Boycott’s damages claim in property dispute dismissed

A High Court judge said former Yorkshire and Test cricket star Geoffrey Boycott had given evidence which was “not always as impressive” as it could have been as he dismissed his claim for damages over a property in a wealthy part of southern England.

Mr Justice Vos said 70-year-old Mr Boycott, who lives in Jersey, had been too slow to take legal action against Perrins Guy Williams, a firm based in Poole, who had given advice on the property purchase in Poole, Dorset.

Mr Justice Vos said: “His evidence was clear but not always as impressive as it would have been if he had not tried to anticipate the reasons why counsel was asking questions.”

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The judge added: “(He gave) three completely different answers to the same question.”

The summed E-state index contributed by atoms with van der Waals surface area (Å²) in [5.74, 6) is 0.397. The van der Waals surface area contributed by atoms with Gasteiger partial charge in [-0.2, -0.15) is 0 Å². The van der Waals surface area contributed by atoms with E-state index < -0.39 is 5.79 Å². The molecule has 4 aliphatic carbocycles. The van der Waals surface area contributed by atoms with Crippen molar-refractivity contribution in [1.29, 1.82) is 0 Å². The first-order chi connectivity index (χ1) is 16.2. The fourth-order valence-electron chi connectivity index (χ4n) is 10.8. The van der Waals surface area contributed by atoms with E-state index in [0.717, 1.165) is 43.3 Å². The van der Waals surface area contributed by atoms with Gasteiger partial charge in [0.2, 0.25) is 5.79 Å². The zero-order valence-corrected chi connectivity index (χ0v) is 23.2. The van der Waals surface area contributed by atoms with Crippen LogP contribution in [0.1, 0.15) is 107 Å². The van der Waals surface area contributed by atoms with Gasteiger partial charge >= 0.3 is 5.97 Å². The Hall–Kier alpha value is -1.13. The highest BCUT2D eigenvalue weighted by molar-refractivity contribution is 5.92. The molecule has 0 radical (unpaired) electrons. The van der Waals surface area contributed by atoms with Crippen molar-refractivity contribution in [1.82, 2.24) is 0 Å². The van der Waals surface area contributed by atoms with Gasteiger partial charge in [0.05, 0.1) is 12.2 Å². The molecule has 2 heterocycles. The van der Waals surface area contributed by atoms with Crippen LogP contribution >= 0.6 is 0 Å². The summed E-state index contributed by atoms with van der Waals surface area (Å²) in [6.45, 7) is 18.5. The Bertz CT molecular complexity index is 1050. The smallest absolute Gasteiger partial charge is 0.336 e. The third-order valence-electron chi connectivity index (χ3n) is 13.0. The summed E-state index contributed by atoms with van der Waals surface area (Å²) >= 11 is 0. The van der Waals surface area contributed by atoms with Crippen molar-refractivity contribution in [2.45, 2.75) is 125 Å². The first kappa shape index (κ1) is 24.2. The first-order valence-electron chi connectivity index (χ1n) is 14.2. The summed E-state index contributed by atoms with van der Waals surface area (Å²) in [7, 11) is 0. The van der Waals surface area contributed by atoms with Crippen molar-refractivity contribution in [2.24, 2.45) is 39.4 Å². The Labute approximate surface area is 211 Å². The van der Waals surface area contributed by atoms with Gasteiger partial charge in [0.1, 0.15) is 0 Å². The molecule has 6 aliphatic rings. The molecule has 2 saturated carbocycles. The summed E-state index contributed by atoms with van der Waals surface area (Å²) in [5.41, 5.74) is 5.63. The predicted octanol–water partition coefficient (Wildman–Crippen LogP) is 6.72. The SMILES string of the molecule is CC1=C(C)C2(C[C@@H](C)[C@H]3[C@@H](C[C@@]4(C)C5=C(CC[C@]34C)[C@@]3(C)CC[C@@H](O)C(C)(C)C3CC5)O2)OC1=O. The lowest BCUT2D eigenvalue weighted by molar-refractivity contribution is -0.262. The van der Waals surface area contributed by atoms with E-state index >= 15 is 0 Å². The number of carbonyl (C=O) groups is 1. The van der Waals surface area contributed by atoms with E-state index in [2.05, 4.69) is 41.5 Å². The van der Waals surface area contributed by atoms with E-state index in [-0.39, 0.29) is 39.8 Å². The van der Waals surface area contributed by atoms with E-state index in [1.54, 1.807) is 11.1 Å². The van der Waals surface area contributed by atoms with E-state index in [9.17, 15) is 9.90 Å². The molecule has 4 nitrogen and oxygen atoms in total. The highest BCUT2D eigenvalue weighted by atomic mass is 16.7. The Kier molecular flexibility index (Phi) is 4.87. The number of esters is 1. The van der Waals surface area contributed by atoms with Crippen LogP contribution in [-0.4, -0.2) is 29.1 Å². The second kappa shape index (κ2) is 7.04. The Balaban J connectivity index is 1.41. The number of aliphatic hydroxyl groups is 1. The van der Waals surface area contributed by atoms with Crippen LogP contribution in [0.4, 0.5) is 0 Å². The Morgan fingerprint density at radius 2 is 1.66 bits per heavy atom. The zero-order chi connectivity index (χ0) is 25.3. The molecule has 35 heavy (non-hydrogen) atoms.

He added: “Otherwise, I found Mr Boycott a reasonably reliable witness. He was plainly annoyed by what had happened.”

The court heard that Mr Boycott, who was born in Fitzwilliam, near Wakefield, bought a house in Sandbanks, Poole, Dorset with former partner Anne Wyatt for £450,000 in 1996.

Mr Boycott and Mrs Wyatt, who was 14 years older, bought the house on a “joint tenancy” and the court heard Mr Boycott had expected to “get the whole property” after her death in 2009.

But the court was told Mrs Wyatt had “severed” the joint tenancy after being diagnosed with lung cancer in 2007 and half the property became part of her estate when she died.

Mr Boycott claimed Perrins Guy Williams had failed to take “proper instructions” from him when the deal was being struck and to advise him the tenancy could be “unilaterally severed” by Mrs Wyatt. He claimed that as a result of Perrins Guy Williams’ “professional negligence” he got “less from the deal than he expected”.

But the judge concluded Mr Boycott knew there was a problem by July 2007 – when Mrs Wyatt severed the tenancy – and should have launched proceedings by July 2010.

The judge said Mr Boycott’s claim for damages was therefore “statute barred” and had to be dismissed. Mr Boycott’s lawyers suggested that they would try to appeal.